Knowledge is a condition of the mind. It cannot be seen. It can only be determined by inferences from conduct, words or acts. Therefore, it is not necessary for the State to produce witnesses to testify that a defendant stated, for example, that he/she acted with knowledge when he/she had control over a particular thing. It is within your power to find that proof of knowledge has been furnished beyond a reasonable doubt by inference which may arise from the nature of the acts and the surrounding circumstances.
The word “possess” means a knowing, intentional control of a designated thing, accompanied by a knowledge of its character. Thus, the person must know or be aware that he/she possesses the item (in this case a weapon), and he/she must know what it is that he/she possesses or controls, in other words, that it is a weapon.
This possession cannot merely be a passing control that is fleeting or uncertain in its nature. In other words, to “possess” within the meaning of the law, the defendant must knowingly procure or receive the item possessed or be aware of his/her control thereof for a sufficient period of time to have been able to relinquish his/her control if he/she chose to do so.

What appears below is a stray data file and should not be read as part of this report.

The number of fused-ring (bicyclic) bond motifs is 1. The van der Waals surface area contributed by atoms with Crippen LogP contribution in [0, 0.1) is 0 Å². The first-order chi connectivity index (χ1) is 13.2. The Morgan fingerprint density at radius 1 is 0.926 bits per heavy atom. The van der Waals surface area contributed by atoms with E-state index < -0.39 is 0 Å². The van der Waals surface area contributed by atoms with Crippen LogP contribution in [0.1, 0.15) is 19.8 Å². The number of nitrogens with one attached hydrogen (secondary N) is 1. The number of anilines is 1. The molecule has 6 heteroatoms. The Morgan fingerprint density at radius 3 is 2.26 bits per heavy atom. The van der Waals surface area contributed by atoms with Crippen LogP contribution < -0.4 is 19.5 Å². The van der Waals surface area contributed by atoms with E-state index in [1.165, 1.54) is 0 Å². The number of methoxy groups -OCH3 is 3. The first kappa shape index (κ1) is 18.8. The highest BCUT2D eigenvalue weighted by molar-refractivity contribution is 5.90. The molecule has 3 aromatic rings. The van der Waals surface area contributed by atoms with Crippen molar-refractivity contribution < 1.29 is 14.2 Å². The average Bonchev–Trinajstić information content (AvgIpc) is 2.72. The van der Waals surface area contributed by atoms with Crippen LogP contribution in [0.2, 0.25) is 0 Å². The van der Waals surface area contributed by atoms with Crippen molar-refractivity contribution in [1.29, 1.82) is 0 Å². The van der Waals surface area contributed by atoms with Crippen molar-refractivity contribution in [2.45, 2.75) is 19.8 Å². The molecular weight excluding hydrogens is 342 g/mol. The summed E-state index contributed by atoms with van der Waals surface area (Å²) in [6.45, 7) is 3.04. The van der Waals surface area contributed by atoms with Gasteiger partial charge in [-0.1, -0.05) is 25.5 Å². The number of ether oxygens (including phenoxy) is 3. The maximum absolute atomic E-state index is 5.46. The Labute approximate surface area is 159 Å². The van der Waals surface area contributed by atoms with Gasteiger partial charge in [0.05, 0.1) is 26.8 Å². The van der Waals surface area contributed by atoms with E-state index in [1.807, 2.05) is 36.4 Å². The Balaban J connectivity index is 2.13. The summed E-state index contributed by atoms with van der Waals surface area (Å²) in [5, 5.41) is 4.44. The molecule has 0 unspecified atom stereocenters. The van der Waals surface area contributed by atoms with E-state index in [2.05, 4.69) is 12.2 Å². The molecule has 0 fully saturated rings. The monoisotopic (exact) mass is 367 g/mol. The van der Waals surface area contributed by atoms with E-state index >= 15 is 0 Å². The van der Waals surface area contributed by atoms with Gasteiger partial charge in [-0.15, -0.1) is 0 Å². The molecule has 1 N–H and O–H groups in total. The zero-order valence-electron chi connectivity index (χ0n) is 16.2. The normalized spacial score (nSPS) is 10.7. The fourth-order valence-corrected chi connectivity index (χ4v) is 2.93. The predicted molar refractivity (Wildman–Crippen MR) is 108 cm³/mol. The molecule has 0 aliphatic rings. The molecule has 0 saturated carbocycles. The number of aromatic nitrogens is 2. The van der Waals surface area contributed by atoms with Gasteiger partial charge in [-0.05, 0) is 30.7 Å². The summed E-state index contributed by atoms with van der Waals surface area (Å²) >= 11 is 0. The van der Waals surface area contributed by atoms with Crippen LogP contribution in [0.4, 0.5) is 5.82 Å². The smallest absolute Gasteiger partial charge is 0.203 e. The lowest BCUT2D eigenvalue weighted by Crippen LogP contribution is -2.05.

When we speak of possession, we mean a conscious, knowing possession, either actual or constructive.
A person is in actual possession of a particular article or thing when he/she knows what it is: that is, he/she has knowledge of its character and knowingly has it on his/her person at a given time. A person who, with knowledge of its character, knowingly has direct physical control over a thing, at a given time, is in actual possession of it.
Constructive possession means possession in which the possessor does not physically have the item on his/her person but is aware that the item is present and is able to and has the intention to exercise control over it. So, someone who has knowledge of the character of an item and knowingly has both the power and the intention at a given time to exercise control over it, either directly or through another person or persons, is then in constructive possession of that item.